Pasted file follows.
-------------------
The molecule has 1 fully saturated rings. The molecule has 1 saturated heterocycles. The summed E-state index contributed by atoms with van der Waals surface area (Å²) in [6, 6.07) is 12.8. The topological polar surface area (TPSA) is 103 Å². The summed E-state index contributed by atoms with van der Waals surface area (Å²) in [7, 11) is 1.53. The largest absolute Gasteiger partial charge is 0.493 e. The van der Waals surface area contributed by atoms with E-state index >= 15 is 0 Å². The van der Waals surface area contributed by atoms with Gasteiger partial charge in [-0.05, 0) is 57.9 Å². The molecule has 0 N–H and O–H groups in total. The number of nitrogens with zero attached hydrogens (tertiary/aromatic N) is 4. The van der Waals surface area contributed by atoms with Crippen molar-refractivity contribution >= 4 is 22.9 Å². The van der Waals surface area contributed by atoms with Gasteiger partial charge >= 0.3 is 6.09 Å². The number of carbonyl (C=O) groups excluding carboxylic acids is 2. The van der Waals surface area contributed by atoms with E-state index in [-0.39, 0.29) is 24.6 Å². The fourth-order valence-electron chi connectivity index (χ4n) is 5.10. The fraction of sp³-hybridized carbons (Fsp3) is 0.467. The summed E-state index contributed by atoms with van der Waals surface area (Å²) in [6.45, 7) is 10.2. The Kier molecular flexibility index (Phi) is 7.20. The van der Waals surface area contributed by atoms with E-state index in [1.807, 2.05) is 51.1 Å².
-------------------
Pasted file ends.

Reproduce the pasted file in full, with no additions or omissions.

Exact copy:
The molecule has 1 fully saturated rings. The molecule has 1 saturated heterocycles. The summed E-state index contributed by atoms with van der Waals surface area (Å²) in [6, 6.07) is 12.8. The topological polar surface area (TPSA) is 103 Å². The summed E-state index contributed by atoms with van der Waals surface area (Å²) in [7, 11) is 1.53. The largest absolute Gasteiger partial charge is 0.493 e. The van der Waals surface area contributed by atoms with E-state index >= 15 is 0 Å². The van der Waals surface area contributed by atoms with Gasteiger partial charge in [-0.05, 0) is 57.9 Å². The molecule has 0 N–H and O–H groups in total. The number of nitrogens with zero attached hydrogens (tertiary/aromatic N) is 4. The van der Waals surface area contributed by atoms with Crippen molar-refractivity contribution >= 4 is 22.9 Å². The van der Waals surface area contributed by atoms with Gasteiger partial charge >= 0.3 is 6.09 Å². The number of carbonyl (C=O) groups excluding carboxylic acids is 2. The van der Waals surface area contributed by atoms with E-state index in [-0.39, 0.29) is 24.6 Å². The fourth-order valence-electron chi connectivity index (χ4n) is 5.10. The fraction of sp³-hybridized carbons (Fsp3) is 0.467. The summed E-state index contributed by atoms with van der Waals surface area (Å²) in [6.45, 7) is 10.2. The Kier molecular flexibility index (Phi) is 7.20. The van der Waals surface area contributed by atoms with E-state index in [1.807, 2.05) is 51.1 Å².